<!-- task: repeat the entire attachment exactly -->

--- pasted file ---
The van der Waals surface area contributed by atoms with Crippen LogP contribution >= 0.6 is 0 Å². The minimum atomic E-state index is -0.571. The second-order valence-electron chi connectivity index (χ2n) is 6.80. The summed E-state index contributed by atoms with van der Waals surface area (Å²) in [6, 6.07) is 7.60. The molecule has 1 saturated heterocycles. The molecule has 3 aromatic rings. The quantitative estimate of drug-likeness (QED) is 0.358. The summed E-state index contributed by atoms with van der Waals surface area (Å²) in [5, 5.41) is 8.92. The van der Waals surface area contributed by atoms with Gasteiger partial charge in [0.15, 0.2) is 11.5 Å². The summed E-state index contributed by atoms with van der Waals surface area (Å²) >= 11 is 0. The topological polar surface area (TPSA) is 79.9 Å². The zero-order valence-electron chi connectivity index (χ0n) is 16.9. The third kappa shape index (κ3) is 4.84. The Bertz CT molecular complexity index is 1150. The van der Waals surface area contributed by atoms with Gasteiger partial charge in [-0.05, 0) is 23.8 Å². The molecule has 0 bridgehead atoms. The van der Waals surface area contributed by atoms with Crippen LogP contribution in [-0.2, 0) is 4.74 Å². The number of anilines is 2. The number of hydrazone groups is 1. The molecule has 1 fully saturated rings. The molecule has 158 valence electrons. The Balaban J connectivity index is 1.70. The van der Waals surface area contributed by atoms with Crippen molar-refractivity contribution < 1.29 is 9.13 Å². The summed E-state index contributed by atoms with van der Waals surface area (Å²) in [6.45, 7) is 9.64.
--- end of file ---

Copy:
The van der Waals surface area contributed by atoms with Crippen LogP contribution >= 0.6 is 0 Å². The minimum atomic E-state index is -0.571. The second-order valence-electron chi connectivity index (χ2n) is 6.80. The summed E-state index contributed by atoms with van der Waals surface area (Å²) in [6, 6.07) is 7.60. The molecule has 1 saturated heterocycles. The molecule has 3 aromatic rings. The quantitative estimate of drug-likeness (QED) is 0.358. The summed E-state index contributed by atoms with van der Waals surface area (Å²) in [5, 5.41) is 8.92. The van der Waals surface area contributed by atoms with Gasteiger partial charge in [0.15, 0.2) is 11.5 Å². The summed E-state index contributed by atoms with van der Waals surface area (Å²) >= 11 is 0. The topological polar surface area (TPSA) is 79.9 Å². The zero-order valence-electron chi connectivity index (χ0n) is 16.9. The third kappa shape index (κ3) is 4.84. The Bertz CT molecular complexity index is 1150. The van der Waals surface area contributed by atoms with Gasteiger partial charge in [-0.05, 0) is 23.8 Å². The molecule has 0 bridgehead atoms. The van der Waals surface area contributed by atoms with Crippen LogP contribution in [-0.2, 0) is 4.74 Å². The number of anilines is 2. The number of hydrazone groups is 1. The molecule has 1 fully saturated rings. The molecule has 158 valence electrons. The Balaban J connectivity index is 1.70. The van der Waals surface area contributed by atoms with Crippen molar-refractivity contribution < 1.29 is 9.13 Å². The summed E-state index contributed by atoms with van der Waals surface area (Å²) in [6.45, 7) is 9.64.